I spent a year on JV, completely demolishing every kid I wrestled, taking offense to what I had been reduced to. By the time I was a sophomore I was no longer nice. Anyone who wanted my spot, I took that as a personal attack; an attack to my well-being, my self-worth, and my life's work. Anyone who wanted MY spot was not my friend. They were my enemy, and treated as such. I took that aggression and the previous year's disappointment out on those I wrestled. In my sophomore year I only lost twice. I won the Reno Tournament of Champions, the Manheim tournament, Districts, Regionals, and got 2nd at states. I received "most improved" for the team, which again I took offense to, but it only helped to fuel me further.
Most improved!? I was that good, I just never got the chance to show it.
It's interesting though, who's to say that a year on JV didn't turn me into the wrestler I needed to be mentally? I guess we'll never know, but from that point on, I never lost another wrestle-off. I went on to win Reno two more times (with outstanding wrestler), Manheim two more times, another District and Regional title, and got another 2nd and a 3rd at states.
My high school career wasn't perfect, but it was enough to pay for my college education. I chose to spend my undergraduate years at Lehigh University, in which I was always ranked in the top 15 of the country. The highest ranking I received was #8. I qualified for nationals 4 times and won the EIWA's. I beat numerous All-Americans and plenty in the top five. I wasn't an All-American (top 8) at nationals, the best I did was round of twelve, one match before placing. While not all of my goals were realized, that doesn't make my career any less gratifying.
Why Would I Be A Good Coach?
I started giving private lessons when I was 16, eleven years ago. I started running classes and teaching our moves soon after. I already have over a decade of experience working with kids and teaching them how to wrestle. I know what it takes to be a champion; physically, technically, and mentally. I've been through the journey (recently), so I know what your kids are going through.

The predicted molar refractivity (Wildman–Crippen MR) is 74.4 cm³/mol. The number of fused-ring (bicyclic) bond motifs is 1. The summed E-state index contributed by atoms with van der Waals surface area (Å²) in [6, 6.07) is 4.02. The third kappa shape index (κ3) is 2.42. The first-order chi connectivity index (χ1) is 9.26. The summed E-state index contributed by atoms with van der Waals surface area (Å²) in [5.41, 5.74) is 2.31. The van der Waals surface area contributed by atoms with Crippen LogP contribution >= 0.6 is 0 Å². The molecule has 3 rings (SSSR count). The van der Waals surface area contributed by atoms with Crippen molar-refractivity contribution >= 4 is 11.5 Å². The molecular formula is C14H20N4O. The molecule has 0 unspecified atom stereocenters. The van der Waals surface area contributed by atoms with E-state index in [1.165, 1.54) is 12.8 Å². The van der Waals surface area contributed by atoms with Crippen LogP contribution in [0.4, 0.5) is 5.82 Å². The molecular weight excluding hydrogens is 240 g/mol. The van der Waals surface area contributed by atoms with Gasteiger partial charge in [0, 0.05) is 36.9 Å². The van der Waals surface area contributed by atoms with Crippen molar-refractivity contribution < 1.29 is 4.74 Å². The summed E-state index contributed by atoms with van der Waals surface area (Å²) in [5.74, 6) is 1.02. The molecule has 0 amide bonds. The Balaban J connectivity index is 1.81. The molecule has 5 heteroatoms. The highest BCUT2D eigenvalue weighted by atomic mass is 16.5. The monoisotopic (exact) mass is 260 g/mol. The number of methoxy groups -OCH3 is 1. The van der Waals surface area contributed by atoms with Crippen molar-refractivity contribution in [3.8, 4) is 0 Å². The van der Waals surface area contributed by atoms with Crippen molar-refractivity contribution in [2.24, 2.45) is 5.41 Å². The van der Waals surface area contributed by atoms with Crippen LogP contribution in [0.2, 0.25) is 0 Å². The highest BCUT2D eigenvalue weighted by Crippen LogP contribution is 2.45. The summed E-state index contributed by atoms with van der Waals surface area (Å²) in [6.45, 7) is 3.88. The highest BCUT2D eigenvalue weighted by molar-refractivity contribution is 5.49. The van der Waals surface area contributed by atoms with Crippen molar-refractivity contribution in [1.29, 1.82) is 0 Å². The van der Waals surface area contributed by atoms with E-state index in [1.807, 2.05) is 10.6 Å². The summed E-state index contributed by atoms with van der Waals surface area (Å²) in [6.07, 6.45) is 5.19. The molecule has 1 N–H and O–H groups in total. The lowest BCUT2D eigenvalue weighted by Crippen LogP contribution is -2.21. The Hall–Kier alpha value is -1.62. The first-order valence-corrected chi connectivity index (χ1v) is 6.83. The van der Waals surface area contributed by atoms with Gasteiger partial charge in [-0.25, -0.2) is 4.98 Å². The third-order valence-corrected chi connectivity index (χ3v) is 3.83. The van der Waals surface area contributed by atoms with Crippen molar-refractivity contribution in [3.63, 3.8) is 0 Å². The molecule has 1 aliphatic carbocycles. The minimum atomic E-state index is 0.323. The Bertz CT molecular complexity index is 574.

I know how they feel when you yell at them, and when you rejoice with them. I have tasted the sweetness of success, and the bitterness of defeat. I know how it feels to be criticized constructively, and not constructively. I know how you have to approach matches, whether they be wrestle-offs or tournaments. I know how to professionally watch my weight, lift weights, and train. I've been taught by the best coaches in the country, and picked up more moves and expanded my style in ways I never expected or thought of. I've cheated myself when I was younger, and worked myself to sheer exhaustion when I was older.
My Theory With Wrestling
My ideas on wrestling are not dissimilar from my father's. We have an ongoing track record proving that our system works, and I will not stray away from it. Just this year (2014) Mike McMullan and Mitch Minotti were All-Americans at D1 NCAA's. We totaled 14 Red Hawkers at D1 NCAA's in this past year alone.
We have state champions, we have national champions. I may repeat my dad a little, but my idea of how to be a good wrestler is to be able to react to any situation instinctively and positively. You take a shot, you get a takedown. Your opponent takes a shot, you get a takedown. The quicker you react to any one situation the better your chances will be.
This theory of mine will not change. I am as much a defensive wrestler as an offensive one. I was good in neutral, top, and bottom. I was known for top riding (legs specifically), pinning, and neutral scrambling. My goal is to create college level wrestlers at a young age, which I have so far been successful with through private lessons.
I will continue to add to our moves and adapt as the sport grows. Our lessons will receive new moves while some get removed when proving to be irrelevant. The sport evolves quickly, and I will continue to watch college wrestling to keep up with the times. This is a service that no one in the area and few in the country will actually provide.
How do you get your wrestler better? You take them to where they will learn as much of the sport as possible so they can be prepared for anything. You take them to the Red Hawk Wrestling Club.
Easton Area High School (2005)
- Reno Tournament of Champions: Champion (x3)
- Manheim Tournament: Champion (x3)
- PIAA AAA States: Runner-Up (x2), 3rd
Lehigh University (2010)
- EIWA Champion
- NCAA Qualifier (x4)